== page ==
Reading: January 2022

I set a goal to read six books each month this year, and instead in January I read eight. Does your reading happen consistently, a little each day? Sometimes I fall into a story and binge it every available minute until it ends. Other times all my ‘on hold’ library books come up at once and I decide what to read next based on when books are due. And sometimes it happens that I just get caught up in life and don’t read as much. This month turned out to be a pretty good reading month, with only one book that was kind of meh (How to Do the Work by Dr. Nicole LaPera – fine, but not life-changing).

Book titles link to Amazon for more info + easy purchasing. Please note: As an Amazon Associate, I may earn from qualifying purchases.

The Beatryce Prophecy by Kate DiCamillo
My rating: 4 of 5 stars

What will change the world? “Love, and also stories” (192).

Kate DiCamillo does it again with a captivating story filled with humorous and relatable characters who each have their own stories. The power of stories and love shines forth brilliantly.

The Lost Apothecary by Sarah Penner
My rating: 4 of 5 stars

I love a story within a story, especially when both stories contain strong and unique characters. This one was a fun historical mystery, with twists that were there from the beginning and still offered surprises, that led to our contemporary character’s discovery that happiness and fulfillment aren’t always the same and that seeking fulfillment might lead to even greater happiness.

The Comfort Book by Matt Haig
My rating: 4 of 5 stars

“Nothing is stronger than a small hope that doesn’t give up.”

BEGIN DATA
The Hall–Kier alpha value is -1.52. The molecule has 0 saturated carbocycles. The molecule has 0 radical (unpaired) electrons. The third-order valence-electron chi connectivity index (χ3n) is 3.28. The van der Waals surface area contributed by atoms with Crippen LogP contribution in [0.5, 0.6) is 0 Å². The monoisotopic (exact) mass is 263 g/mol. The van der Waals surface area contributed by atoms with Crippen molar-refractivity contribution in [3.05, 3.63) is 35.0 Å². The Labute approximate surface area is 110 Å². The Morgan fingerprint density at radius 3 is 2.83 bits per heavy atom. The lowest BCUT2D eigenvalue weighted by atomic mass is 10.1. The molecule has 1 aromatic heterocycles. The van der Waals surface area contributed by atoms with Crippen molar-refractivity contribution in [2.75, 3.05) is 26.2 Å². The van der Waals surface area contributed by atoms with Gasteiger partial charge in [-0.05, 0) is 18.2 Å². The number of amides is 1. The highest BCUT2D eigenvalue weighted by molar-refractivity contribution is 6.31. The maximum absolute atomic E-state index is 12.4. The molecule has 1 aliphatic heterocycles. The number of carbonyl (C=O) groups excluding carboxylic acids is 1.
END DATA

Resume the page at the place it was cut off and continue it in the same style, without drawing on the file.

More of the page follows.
Don’t we all need a little comfort as the pandemic hits the two year mark? Most of us need comfort most days anyway. At times this book felt like a no-big-deal stream of consciousness, yet turn the page and I’d find something I’d need to read several times through. I have a few writing prompts I want to play with based on things he wrote. He makes writing look deceptively easy…

The Book Woman of Troublesome Creek by Kim Michele Richardson
My rating: 3 of 5 stars

I knew about the Pack Horse Librarians from having read The Giver of Stars (which seems to have cherry picked details from this book which was published first:…). I had never heard of the blue people of Kentucky, however. I imagined characters from Avatar as I read – so off-putting! – & yet the portrayal Cussy Mary’s as a genuinely kind woman won me over. The book is a little slow, but then, it’s set in 1936 in Kentucky. The novel was thoroughly researched, and at times the historical evidence felt more important than the story. Still, it’s a sweet story well worth reading. And it made me feel grateful for my life & not the harsh reality of a 19yo living through the Depression in the hollers of KY.

On Animals by Susan Orlean
My rating: 5 of 5 stars

“All of these creatures serve a purpose, even if that purpose is to have no real purpose other than to give a warm, wonderful, unpredictable texture to my life every day. I wouldn’t have it any other way” (14).

Absolutely brilliant writing. She makes the most ordinary animals fascinating & balances the facts with a generous sense of humor. 100% recommend this book to any animal lover.

A History of Wild Places by Shea Ernshaw
My rating: 4 of 5 stars

Beautiful writing and a story that carried me away. I could not put this book down, until in the end it left me slightly flat – hence 4 stars and not 5.

Under the Whispering Door by T.J. Klune
My rating: 4 of 5 stars

Though it doesn’t square with my theology, this lovely book about death has a lot to teach us about how to live.

View all my Goodreads reviews

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